“Why do I get so upset? I shouldn’t get so angry.”
“I can’t be so angry at work. I need to not let things get to me… just let things roll off my back.”
These are just a sample of similar sentiments I’ve heard from women clients lately. It seems like many of us believe that anger is an emotion we’d all rather just skip.
I get it – anger doesn’t feel good. It can make us feel uneasy, out of control, at the mercy of other people or circumstances. And, anger can be toxic, especially if it starts to take up too much of our precious mental real estate, or if it leads us to behave in ways that we’re not proud of.
But, anger is a normal emotion. Anger is considered a basic human emotion (along with happy, surprised, fear, disgusted, and sad – although some scientists group angry/disgusted and afraid/surprised together). And yet, as kids grow, many parents struggle with their kids’ anger, sending them to their rooms, punishing them for angry outbursts, etc. We receive very specific messages about the value (or lack thereof) of anger from our families, society, and culture.
Once we grow into adults, we are supposed to have improved our ability to regulate our emotions, and somehow this translates into the belief that anger is a feeling we shouldn’t have, a feeling we should be able to control, get rid of, feel less of, deny, or tamp down. For women, the consequences for being angry are even greater. From an early age, we’re taught that anger isn’t an acceptable emotion to express. We’re taught to swallow it, apologize for it, minimize it. What are little girls made of? Sugar and spice and everything nice, of course. And anger, we’ve too often been taught, isn’t “nice.” (For more on this, check out Soraya Chemaly’s TED talk on the subject)
We also know that women are held to different standards of acceptability when it comes to expressing anger. I won’t even go into all of the times that women athletes, or politicians are labeled as unstable, or worse, when they show a hint of getting upset or showing emotion, whereas men are admired for being passionate, purposeful, or driven, or that their anger is justified (note: yes, I am focusing on gendered expectations of anger expression, but it’s important to also recognize that harmful stereotypes around anger are driven by race, as well, e.g., Black women being labeled as loud, threatening, or “sassy”, Latinas being perceived or labeled as “spicy”, and certainly there are stereotypes for Black men expressing anger.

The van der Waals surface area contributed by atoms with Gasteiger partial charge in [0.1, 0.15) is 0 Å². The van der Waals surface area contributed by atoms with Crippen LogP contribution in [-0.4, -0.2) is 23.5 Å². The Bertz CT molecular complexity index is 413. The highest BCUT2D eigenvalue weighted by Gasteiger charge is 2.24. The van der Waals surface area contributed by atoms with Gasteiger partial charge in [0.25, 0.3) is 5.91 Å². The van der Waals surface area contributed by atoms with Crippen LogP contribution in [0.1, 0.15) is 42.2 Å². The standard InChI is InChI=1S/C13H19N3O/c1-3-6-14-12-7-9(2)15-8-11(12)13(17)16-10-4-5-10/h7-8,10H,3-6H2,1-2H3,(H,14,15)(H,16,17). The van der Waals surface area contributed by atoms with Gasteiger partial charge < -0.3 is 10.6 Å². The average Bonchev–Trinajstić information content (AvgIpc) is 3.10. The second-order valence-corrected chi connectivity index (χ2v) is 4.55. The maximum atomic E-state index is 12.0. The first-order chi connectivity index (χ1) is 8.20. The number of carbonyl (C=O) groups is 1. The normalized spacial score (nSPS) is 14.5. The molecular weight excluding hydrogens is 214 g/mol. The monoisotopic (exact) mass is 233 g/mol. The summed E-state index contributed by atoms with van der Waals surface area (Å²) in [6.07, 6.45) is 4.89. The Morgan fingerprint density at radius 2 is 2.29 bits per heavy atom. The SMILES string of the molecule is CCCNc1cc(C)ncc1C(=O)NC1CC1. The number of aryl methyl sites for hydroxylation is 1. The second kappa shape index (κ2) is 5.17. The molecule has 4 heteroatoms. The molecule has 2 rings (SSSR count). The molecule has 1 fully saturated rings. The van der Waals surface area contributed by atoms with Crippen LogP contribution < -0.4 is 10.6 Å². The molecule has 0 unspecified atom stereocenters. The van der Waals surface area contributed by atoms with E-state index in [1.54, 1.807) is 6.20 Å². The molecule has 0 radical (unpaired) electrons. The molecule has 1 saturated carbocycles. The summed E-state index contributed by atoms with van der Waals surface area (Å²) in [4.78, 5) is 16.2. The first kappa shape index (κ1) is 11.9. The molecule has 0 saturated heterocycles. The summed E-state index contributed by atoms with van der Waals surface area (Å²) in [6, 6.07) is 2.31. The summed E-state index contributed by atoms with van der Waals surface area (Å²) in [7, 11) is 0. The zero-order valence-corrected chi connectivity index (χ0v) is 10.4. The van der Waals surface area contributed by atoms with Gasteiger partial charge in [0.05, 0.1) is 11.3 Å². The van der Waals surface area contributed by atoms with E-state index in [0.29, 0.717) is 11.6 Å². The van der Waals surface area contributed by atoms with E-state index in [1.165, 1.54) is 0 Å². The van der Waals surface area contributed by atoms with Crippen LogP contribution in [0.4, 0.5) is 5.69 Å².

Where does this leave us? Many women have internalized the message that anger is “BAD.” And then, when someone at work does something that’s genuinely aggravating, they blame themselves for feeling angry and for not “being able to control” it better. This is when women come to therapy or coaching, wanting to know the secret to controlling their feelings, how to hide their feelings, how to stop thinking about what made them angry in the first place, or just not feeling at all.
So, what to do?
- Anger is a reaction to something that happened to you. Anger is a signal emotion – a signal that something else, like shame, embarrassment, self-doubt or stress is lurking underneath. Check out this blogpost from the Gottman Institute. It’s written partly to understand a partner’s anger, but the concepts can largely be applied within work relationships, friendships, etc. Once you get a better understanding of what’s really fueling your anger, you’re in a better place to address it and problem-solve it more effectively.
- Allow yourself to feel angry. Therapists are neither capable of plucking emotions out of your head, nor turning you into a robot. The more you try to suppress it, the more you’ve got it. Ever been told to calm down when you’re angry? Right. It accomplishes the exact opposite. The more you tell yourself to stop being angry (or impose any number of other judgments on the merits of being angry), the more you’re trying not to be angry, the more angry you become. And on that note…
- Be mindful. One of the many purposes of mindfulness practice is to train your brain to observe thoughts and feelings without judgment. Notice that your mind is angry, notice the thoughts that are coming up, and gently, without judgment, return your attention to what’s important to you. If you don’t already have a favorite mindfulness app, take a bit of time to explore and find an app that works for you. There are great paid options out there, or you can find free resources on YouTube, in the app store, etc. It doesn’t even need to be a mindfulness exercise specific to anger. The important part is acknowledging the feelings you’re having, and not judging them. Allow yourself to feel.
- Talk it out. Anger is a part of life. And the less we fight it, the sooner we’ll be able to work through, understand it, and even potentially benefit from it. Next time you’re feeling angry, try talking to a trusted friend, and simply owning, “I’m angry!” Owning your anger can be incredibly powerful and validating. Friends, therapists, or trusted colleagues may be able to help you figure out what other emotions are beneath the anger, and how to more effectively deal with it.
Know when it’s time to get help. Sometimes we can feel stuck with anger. It can keep us up at night, impact our productivity, and even compromise relationships. A therapist can help you not only gain additional understanding of your anger, but also help you move through it more efficiently, and teach you mindfulness techniques to allow yourself to break free of the struggle with difficult feelings.